Every year, many houseplant enthusiasts, especially beginners, are taken in by a long-standing horticultural rip-off: cacti bearing fake flowers. This has been going on for at least 40 years, as I can remember seeing them when I was a kid. Cactus growers stick fake flowers on their plants simply to boost sales. And it works! I spoke (actually, I complained to) a local garden center owner and he said he keeps offering cacti with fake flowers them because they sell much better than healthy cacti.
The fake flowers are actually real, at least in a sense. They are the dried inflorescences of strawflowers (Xerochrysum bracteatum, syn. Bracteantha bracteatum and Helichrysum bracteatum), a garden annual. They’re used because they last for several years and are very easy to dye in a wide range of colors. But they’re not cactus flowers and that’s the rub.
Curiously, the fake flowers actually open and close. It’s in the nature of strawflowers, even dead strawflowers, to react to atmospheric humidity. Thus, the flower opens wide when the air is dry and closes when the air is humid, giving the impression that the flower is alive.
In addition to having been tricked, the novice cactophile now has to deal with a plant that may have been damaged by the hot glue used to attach the flower and whose future growth is compromised by the flower permanently blocking sunlight from reaching vital cells on the plant’s stem.
How to Recognize a Fake Flower?
The easiest way of handling cactus with fake flowers is to avoid buying them. And for that, you’ll need to examine the flowers.
First, look where the flower is placed. Often, the grower sticks the flower directly on the growing point, that is, right the center of the stem. Real cacti never bloom that way. Their flowers always grow from more mature parts of the plant, sometimes squarely from the side of the plant, sometimes closer to the center, but never smack dab in the middle. If the flower is perfectly centered, it’s therefore not a real one.
The flower color can be an indication. Cactus with fake flowers usually arrive in trays and are so displayed in nurseries. If you see purple, violet or blue flowers in a group of what appears to be flowering cacti, they’re fake. Those just aren’t cactus flower colors. The same goes for bright green flowers. There are a few cacti with lime-green flowers, but never bright green.
And don’t be afraid to touch the flower. Real cactus flowers are soft as silk and don’t resist when you push on them. Strawflowers have a papery texture and are likely to crack if you try to bend them too much.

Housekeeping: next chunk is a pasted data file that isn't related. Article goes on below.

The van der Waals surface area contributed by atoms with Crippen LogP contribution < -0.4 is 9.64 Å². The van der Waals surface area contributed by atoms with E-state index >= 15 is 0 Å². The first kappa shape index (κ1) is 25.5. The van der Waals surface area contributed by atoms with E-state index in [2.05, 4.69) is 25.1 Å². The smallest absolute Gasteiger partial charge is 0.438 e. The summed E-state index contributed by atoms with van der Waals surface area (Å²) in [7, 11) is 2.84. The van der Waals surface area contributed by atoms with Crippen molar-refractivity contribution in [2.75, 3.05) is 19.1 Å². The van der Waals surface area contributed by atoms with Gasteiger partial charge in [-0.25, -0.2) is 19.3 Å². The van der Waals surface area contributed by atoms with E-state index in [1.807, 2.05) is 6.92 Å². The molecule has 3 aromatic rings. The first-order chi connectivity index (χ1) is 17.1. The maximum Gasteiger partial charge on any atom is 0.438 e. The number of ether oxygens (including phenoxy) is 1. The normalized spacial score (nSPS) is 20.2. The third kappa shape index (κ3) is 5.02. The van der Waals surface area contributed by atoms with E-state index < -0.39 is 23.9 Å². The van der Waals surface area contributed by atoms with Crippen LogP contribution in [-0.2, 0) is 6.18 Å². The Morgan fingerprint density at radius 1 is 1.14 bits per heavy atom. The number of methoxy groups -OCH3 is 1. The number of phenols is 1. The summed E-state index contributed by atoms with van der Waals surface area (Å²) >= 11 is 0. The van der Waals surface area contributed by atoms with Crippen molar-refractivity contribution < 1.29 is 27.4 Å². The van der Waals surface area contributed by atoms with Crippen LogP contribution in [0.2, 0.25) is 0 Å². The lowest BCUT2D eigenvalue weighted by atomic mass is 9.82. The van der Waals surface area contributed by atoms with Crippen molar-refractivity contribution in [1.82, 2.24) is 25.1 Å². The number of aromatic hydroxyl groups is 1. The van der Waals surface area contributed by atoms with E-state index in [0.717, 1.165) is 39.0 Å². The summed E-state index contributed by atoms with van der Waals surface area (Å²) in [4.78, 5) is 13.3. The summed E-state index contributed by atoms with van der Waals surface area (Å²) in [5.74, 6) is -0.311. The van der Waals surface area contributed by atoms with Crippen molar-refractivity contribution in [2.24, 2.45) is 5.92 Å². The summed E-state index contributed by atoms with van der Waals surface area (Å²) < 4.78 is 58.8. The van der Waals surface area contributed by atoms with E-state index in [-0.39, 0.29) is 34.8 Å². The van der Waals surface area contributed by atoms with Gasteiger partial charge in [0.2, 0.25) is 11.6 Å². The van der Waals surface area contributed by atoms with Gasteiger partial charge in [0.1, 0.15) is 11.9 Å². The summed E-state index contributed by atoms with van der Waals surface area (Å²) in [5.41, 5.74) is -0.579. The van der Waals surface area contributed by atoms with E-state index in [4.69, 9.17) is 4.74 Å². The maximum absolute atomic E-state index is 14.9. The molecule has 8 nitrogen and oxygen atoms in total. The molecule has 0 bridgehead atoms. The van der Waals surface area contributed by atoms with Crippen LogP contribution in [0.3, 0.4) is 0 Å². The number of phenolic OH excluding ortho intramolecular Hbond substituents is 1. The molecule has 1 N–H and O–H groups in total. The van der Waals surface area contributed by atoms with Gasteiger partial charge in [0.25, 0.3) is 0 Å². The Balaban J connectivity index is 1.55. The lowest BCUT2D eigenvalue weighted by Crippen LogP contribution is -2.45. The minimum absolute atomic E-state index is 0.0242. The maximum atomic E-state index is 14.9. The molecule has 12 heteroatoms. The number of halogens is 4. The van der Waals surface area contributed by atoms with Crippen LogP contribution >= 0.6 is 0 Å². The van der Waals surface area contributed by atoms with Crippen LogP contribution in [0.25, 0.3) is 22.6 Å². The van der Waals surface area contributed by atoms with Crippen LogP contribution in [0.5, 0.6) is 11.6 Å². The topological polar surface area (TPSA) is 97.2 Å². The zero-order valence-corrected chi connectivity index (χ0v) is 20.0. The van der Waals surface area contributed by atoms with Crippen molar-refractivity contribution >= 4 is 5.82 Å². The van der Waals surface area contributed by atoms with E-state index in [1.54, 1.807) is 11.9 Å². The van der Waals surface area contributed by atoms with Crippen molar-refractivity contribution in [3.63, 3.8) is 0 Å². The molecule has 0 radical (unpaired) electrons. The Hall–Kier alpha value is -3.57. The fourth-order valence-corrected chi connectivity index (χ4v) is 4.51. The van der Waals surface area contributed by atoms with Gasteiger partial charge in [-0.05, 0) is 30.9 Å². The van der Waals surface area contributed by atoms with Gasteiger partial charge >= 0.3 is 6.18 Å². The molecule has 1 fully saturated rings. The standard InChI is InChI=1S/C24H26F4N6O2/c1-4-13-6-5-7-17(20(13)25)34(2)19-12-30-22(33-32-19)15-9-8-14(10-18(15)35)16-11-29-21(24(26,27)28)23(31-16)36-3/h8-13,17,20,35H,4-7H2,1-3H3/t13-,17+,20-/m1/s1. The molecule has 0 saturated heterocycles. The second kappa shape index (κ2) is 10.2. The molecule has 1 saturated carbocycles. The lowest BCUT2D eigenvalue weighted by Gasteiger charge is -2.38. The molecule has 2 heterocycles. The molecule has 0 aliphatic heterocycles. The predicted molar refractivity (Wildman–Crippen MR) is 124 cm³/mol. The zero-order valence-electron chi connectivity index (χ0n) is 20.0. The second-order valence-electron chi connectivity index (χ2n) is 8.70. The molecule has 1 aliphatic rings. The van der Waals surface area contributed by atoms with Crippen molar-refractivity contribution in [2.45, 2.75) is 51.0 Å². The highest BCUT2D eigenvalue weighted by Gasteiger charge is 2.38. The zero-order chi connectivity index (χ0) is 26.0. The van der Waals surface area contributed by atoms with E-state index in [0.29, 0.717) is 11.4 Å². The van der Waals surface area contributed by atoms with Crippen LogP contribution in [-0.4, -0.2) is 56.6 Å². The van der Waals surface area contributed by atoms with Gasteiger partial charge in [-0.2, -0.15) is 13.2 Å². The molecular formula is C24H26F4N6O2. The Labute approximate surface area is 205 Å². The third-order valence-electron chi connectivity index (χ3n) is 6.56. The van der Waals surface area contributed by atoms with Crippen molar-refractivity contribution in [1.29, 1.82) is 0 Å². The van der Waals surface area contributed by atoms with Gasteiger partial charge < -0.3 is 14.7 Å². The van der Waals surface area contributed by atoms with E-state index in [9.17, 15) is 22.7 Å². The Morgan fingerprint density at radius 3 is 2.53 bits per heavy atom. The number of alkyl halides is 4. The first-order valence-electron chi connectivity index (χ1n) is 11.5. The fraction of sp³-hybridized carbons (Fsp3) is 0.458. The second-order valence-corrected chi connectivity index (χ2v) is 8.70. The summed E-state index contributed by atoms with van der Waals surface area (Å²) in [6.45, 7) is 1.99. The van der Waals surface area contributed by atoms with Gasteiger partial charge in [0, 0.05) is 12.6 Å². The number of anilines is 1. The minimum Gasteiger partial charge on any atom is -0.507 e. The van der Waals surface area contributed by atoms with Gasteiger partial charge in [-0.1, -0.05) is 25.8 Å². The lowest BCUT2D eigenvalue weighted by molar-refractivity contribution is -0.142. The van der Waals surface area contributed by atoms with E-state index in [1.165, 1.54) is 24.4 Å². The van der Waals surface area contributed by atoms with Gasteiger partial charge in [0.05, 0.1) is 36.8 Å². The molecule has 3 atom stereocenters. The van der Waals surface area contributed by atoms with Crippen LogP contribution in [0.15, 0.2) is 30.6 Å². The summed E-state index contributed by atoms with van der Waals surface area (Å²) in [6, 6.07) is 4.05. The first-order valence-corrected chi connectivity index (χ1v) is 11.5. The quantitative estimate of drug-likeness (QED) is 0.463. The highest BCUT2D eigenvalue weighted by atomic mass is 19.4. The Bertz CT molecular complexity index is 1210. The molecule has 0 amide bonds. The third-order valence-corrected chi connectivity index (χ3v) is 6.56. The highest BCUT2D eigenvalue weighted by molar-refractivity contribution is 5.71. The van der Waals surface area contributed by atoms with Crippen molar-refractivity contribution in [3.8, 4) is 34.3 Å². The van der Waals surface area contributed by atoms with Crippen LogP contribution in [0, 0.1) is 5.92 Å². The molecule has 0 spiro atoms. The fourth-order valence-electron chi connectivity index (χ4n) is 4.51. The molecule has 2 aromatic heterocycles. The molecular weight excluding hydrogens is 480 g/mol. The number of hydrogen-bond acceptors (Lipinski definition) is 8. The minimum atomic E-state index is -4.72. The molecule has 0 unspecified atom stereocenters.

Or look at what connects the flower to the plant. Real cactus flowers are borne on a tubular stem (receptacle) that can be short or long depending on the species and is often spiny. On some smaller-flowering cacti, such as pincushion cacti (Mammillaria spp.), the stem is very short, but you can still see it has one if you look closely. Fake flowers, on the other hand, were attached to the plant using hot glue. If you gently lift the “petals” (actually, ray flowers), you’ll be able to see the glob of whitish glue underneath the flower.
Of course, you could always delay the purchase for a week or so: real cactus flowers are ephemeral, rarely remaining in good condition for more than 10 days. Indeed, some only last 24 hours! Strawflowers, though, are forever … well, almost: they can persist for two years or more. So if the same plant is still there two weeks later and apparently blooming just as heavily, its blooms are artificial.
Of course, if the blooming cactus that interests you has been in the store for a while, it may have dusty flowers … that is, it will if they’re fakes. Real cactus flowers aren’t around long enough to collect dust.
Grafted Cacti: Not Flowers Either
Sometimes novice gardeners mistake the growths on top of grafted cacti, including the famous red cactus ball (Gymnocalycium mihanovicii friedrichii ‘Rubra’, also Hibotan), for flowers, but they’re actually a colorful cactus grafted onto a green cactus. So, the colored part is not a flower, but a plant. For more information on this phenomenon, read Red ball on a Green Cactus.
Removing Fake Flowers
Applying hot glue to a cactus stem damages it permanently, killing nearby cells. So, ideally you simply wouldn’t buy cacti with fake flowers. If it’s too late, you can remove them if you’re careful. This will, of course, leave a scar (there’s already a wound, after all!), but not always one that will be very visible.
First, don’t simply try to yank the flower off: they’re not bandaids, after all! You risk tearing off a piece of skin or an areole (cottony growth from which spines emerge) and possibly some cactus flesh too, leaving a wound worse than the hot glue caused. Instead, try to gently pry the flower loose. Move it forward and backward, to the left and the right, then repeat. Eventually, you’ll feel the glue coming loose. Try doing this in hot weather: the glue will be softer and easier to remove. Some people recommend heating the glue first with a hot hair dryer, but that can damage nearby plant cells.
Sometimes the flowers are stuck more directly onto cactus needles rather than to the plant’s stem and if the needles are dense and intermingled, a few globs of glue may remain on the needles even after you’ve worked the flower free. If so, try carefully scraping the glue-covered needles with a sharp knife, moving from the base of the needle towards the tip. If you work on the plant carefully, you can sometimes remove all the glue.
Or just wait! Your cacti are not stones: they’re living plants and will continue to grow. As they do so and the shape of the stem changes, the glue may let go and if so, the flower will sometimes off fall all on its own.
That said, the best thing remains being aware of the rip-off and simply leaving cactus with fake flowers in the nursery. Caveat emptor!